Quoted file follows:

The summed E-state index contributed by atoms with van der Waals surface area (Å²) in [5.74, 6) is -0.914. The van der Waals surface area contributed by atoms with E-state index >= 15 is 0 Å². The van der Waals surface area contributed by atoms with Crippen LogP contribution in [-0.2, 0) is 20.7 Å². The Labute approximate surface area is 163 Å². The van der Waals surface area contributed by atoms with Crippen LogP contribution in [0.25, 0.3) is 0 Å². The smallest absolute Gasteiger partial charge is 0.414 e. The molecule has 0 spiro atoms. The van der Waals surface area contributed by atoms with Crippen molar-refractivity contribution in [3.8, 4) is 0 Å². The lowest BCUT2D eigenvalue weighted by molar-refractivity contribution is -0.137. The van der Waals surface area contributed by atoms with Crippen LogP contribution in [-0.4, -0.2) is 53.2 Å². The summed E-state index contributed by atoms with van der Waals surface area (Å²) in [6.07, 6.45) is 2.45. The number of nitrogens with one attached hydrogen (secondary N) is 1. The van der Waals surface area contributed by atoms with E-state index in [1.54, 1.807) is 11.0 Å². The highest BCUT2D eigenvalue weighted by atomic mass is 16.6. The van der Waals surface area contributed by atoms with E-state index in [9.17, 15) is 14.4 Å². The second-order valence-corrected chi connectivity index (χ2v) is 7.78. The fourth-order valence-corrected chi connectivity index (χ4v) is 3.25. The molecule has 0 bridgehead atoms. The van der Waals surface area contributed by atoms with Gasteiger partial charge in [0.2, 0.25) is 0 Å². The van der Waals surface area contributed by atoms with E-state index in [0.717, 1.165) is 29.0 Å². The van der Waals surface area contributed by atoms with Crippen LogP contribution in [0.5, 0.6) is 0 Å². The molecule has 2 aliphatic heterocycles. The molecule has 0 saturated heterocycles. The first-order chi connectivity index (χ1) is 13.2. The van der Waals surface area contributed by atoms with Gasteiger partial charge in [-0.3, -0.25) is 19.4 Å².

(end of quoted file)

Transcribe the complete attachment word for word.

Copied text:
The summed E-state index contributed by atoms with van der Waals surface area (Å²) in [5.74, 6) is -0.914. The van der Waals surface area contributed by atoms with E-state index >= 15 is 0 Å². The van der Waals surface area contributed by atoms with Crippen LogP contribution in [-0.2, 0) is 20.7 Å². The Labute approximate surface area is 163 Å². The van der Waals surface area contributed by atoms with Crippen LogP contribution in [0.25, 0.3) is 0 Å². The smallest absolute Gasteiger partial charge is 0.414 e. The molecule has 0 spiro atoms. The van der Waals surface area contributed by atoms with Crippen molar-refractivity contribution in [3.8, 4) is 0 Å². The lowest BCUT2D eigenvalue weighted by molar-refractivity contribution is -0.137. The van der Waals surface area contributed by atoms with Crippen LogP contribution in [-0.4, -0.2) is 53.2 Å². The summed E-state index contributed by atoms with van der Waals surface area (Å²) in [6.07, 6.45) is 2.45. The number of nitrogens with one attached hydrogen (secondary N) is 1. The van der Waals surface area contributed by atoms with E-state index in [1.54, 1.807) is 11.0 Å². The highest BCUT2D eigenvalue weighted by atomic mass is 16.6. The van der Waals surface area contributed by atoms with E-state index in [9.17, 15) is 14.4 Å². The second-order valence-corrected chi connectivity index (χ2v) is 7.78. The fourth-order valence-corrected chi connectivity index (χ4v) is 3.25. The molecule has 0 bridgehead atoms. The van der Waals surface area contributed by atoms with Gasteiger partial charge in [0.2, 0.25) is 0 Å². The van der Waals surface area contributed by atoms with E-state index in [0.717, 1.165) is 29.0 Å². The van der Waals surface area contributed by atoms with Crippen LogP contribution in [0.5, 0.6) is 0 Å². The molecule has 2 aliphatic heterocycles. The molecule has 0 saturated heterocycles. The first-order chi connectivity index (χ1) is 13.2. The van der Waals surface area contributed by atoms with Gasteiger partial charge in [-0.3, -0.25) is 19.4 Å².